I said, “You know that’s a beautiful lighthouse,” and then I stopped talking and he says, “I remember the first time I saw it I was eight years old and I came here from an orphanage.” I didn’t say anything, and he said, “A fellow by the name of Gird Milliken, who had 12 children took me in and on Saturday nights the different farm families on Block Island would have dinners and then brag on their kids and one night Gird Milliken got up and pointed his finger all the way past all his kids down to me at the end of the table and he said, ‘Keep your eye on Fred Benson. See how he turns out.'”

I didn’t say anything, and Fred said, “I was president of the Chamber of Commerce five times.” Didn’t say anything. He says, “I was head of the fire rescue team and squad for 30 years.” Didn’t say anything. He says, “I started all the baseball teams on the island. Did I tell you I won the Rhode Island State lottery?” He said, “I threw a barbecue and I told all the kids to come and I said, ‘Anybody that qualifies for a school, I’ll send you to college.'” And he said, “When I was 54 I could see that the economy was changing from farm to tourism, so we’d need hotels, so I finally went to college and I came back and became the shop teacher that taught the three major building firms, presidents, on this island.” About that time one of the granddaughters of Gird Milliken, the original family came walking by and she said, “Did he tell you he still lives in the same room at our house?” “No.” I didn’t ask her anymore questions. She said, “Oh yeah, yeah,” he says, “It’s unheated.” “Really?” “Yeah, it was right next to Gird and his wife, Mary, and it’s the same room where he lived when they took him in.” I went, “Okay, now I got a story.”

So I asked Mr. Benson, I said, “When do you go to bed?” And he said, “Oh seven o’clock every night.” I said, “Great, do you mind if we go over to your house and meet you in your bedroom. We’d like to take some pictures of you crawling up the stairs,” ’cause it’s up the second floor, and about that time the granddaughter says, “You know we’ve asked him to move down to our level where it’s heated, but he says, ‘I’m perfectly happy here.'” Well, by this time we had the cameras back out and quietly we had recorded all of that and we missed the ferry going back for the final shot, which was him coming up the stairs to go back to that bedroom and we used it with the last thing he told us after I looked back out at that lighthouse and we could hear the buoy sounds and the birds going by and Fred looked at it, and them he looked at me and he says, “I hope Gird Milliken knows how I turned out.”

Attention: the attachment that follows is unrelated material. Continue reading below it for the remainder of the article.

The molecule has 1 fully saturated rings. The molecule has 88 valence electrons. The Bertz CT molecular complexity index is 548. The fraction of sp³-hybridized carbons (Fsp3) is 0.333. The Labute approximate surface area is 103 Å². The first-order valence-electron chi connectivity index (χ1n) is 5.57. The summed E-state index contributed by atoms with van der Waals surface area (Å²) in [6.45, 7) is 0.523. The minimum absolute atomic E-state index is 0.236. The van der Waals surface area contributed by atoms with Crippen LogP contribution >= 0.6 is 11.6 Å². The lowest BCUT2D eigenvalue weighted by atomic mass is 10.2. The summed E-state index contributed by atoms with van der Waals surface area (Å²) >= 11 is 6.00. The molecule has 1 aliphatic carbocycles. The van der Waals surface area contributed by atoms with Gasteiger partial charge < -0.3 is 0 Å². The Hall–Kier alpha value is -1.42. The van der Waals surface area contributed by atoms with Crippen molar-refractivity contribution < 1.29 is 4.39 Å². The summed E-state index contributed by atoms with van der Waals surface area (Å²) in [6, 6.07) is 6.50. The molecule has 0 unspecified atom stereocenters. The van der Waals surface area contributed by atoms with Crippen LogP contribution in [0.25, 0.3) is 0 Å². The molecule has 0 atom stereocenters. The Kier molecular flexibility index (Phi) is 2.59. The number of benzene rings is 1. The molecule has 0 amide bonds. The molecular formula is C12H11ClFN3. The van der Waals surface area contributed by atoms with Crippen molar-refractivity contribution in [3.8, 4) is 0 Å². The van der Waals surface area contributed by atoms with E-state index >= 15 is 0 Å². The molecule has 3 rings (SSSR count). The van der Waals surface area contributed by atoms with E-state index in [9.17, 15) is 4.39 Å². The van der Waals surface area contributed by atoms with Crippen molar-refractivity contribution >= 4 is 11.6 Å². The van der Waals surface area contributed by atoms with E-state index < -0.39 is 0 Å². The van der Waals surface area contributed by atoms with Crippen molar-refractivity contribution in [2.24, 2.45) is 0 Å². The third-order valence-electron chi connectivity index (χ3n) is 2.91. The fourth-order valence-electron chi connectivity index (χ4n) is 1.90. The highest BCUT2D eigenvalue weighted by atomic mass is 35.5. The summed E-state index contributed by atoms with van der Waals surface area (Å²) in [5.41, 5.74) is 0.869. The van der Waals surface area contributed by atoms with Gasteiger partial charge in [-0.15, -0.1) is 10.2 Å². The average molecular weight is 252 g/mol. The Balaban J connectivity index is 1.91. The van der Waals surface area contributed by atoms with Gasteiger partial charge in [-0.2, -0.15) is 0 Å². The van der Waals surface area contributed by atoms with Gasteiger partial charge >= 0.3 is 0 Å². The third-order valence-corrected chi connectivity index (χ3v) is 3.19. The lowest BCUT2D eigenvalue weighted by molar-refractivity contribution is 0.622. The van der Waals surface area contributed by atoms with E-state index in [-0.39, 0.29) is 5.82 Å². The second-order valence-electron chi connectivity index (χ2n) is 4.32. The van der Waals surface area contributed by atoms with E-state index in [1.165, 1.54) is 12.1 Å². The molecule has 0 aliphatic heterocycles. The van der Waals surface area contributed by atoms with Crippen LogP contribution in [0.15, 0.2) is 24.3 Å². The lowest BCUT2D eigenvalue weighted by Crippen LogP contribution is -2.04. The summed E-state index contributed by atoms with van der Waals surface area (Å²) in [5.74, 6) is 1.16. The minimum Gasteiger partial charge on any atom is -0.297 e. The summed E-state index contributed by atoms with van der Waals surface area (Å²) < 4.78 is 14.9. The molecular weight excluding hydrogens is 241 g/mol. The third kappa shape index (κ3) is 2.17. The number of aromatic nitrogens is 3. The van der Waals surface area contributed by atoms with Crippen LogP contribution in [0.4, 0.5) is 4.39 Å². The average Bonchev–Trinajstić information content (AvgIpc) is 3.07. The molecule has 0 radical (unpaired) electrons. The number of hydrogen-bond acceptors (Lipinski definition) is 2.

Bobby Rettew: Wow.

Bob Dotson: So you can see you can start with what’s seemingly obvious. Funny, ha-ha, 90-year-old man, state driver’s license examiner. We’ve seen a thousand of those stories and they mean nothing except for a little chuckle and god we know chuckles. We need them today, especially at the end of a newscast, but how much more significant is it to take a picture of somebody or write a story about somebody who reflects us, seemingly ordinary people who do some extraordinary things that affects so many lives but are too busy to tweet and tell us about it.

Bobby Rettew: You have a tremendous patience that I think to me is … only journalists, many journalists have learned this patience, is to know when to sit and let the moments happen in front of you and be prepared for those moments. How long did it take to get to the place where, “Okay, I got the interview. I got what I need,” and run out the door ’cause you gotta produce it and get it out and do this stuff. When did you start really feeling the patience was yielding those really powerful moments because those moments are so important? Those are the, to your point, are the things that really bring us alive when we watch them? Was that something that you learned over time or is that something that has always been natural to you in the course of your career?

Bob Dotson: I think it’s something we all can learn very easily because when you stop to think about it, it’s just as important to figure out what doesn’t work and what’s terrible as what does work. So it’s great to find mentors and to follow their lead and do what they do and try to be at that level.